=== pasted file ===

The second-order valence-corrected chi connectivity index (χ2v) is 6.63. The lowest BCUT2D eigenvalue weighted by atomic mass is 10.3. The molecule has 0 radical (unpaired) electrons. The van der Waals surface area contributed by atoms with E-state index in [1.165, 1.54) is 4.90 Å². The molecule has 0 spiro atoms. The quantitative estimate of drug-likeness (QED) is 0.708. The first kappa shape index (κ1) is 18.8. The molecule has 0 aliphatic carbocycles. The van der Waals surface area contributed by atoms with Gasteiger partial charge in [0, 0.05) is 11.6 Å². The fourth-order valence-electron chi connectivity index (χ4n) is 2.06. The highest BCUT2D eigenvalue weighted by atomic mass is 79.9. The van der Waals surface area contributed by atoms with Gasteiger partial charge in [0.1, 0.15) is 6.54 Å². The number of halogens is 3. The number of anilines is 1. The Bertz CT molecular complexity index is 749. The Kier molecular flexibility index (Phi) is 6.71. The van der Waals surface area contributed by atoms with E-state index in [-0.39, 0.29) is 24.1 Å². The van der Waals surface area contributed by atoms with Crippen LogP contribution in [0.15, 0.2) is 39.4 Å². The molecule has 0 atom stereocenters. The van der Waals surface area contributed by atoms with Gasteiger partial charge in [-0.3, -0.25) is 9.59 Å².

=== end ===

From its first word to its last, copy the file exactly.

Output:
The second-order valence-corrected chi connectivity index (χ2v) is 6.63. The lowest BCUT2D eigenvalue weighted by atomic mass is 10.3. The molecule has 0 radical (unpaired) electrons. The van der Waals surface area contributed by atoms with E-state index in [1.165, 1.54) is 4.90 Å². The molecule has 0 spiro atoms. The quantitative estimate of drug-likeness (QED) is 0.708. The first kappa shape index (κ1) is 18.8. The molecule has 0 aliphatic carbocycles. The van der Waals surface area contributed by atoms with Gasteiger partial charge in [0, 0.05) is 11.6 Å². The fourth-order valence-electron chi connectivity index (χ4n) is 2.06. The highest BCUT2D eigenvalue weighted by atomic mass is 79.9. The van der Waals surface area contributed by atoms with Gasteiger partial charge in [0.1, 0.15) is 6.54 Å². The number of halogens is 3. The number of anilines is 1. The Bertz CT molecular complexity index is 749. The Kier molecular flexibility index (Phi) is 6.71. The van der Waals surface area contributed by atoms with E-state index in [-0.39, 0.29) is 24.1 Å². The van der Waals surface area contributed by atoms with Crippen LogP contribution in [0.15, 0.2) is 39.4 Å². The molecule has 0 atom stereocenters. The van der Waals surface area contributed by atoms with Gasteiger partial charge in [-0.3, -0.25) is 9.59 Å².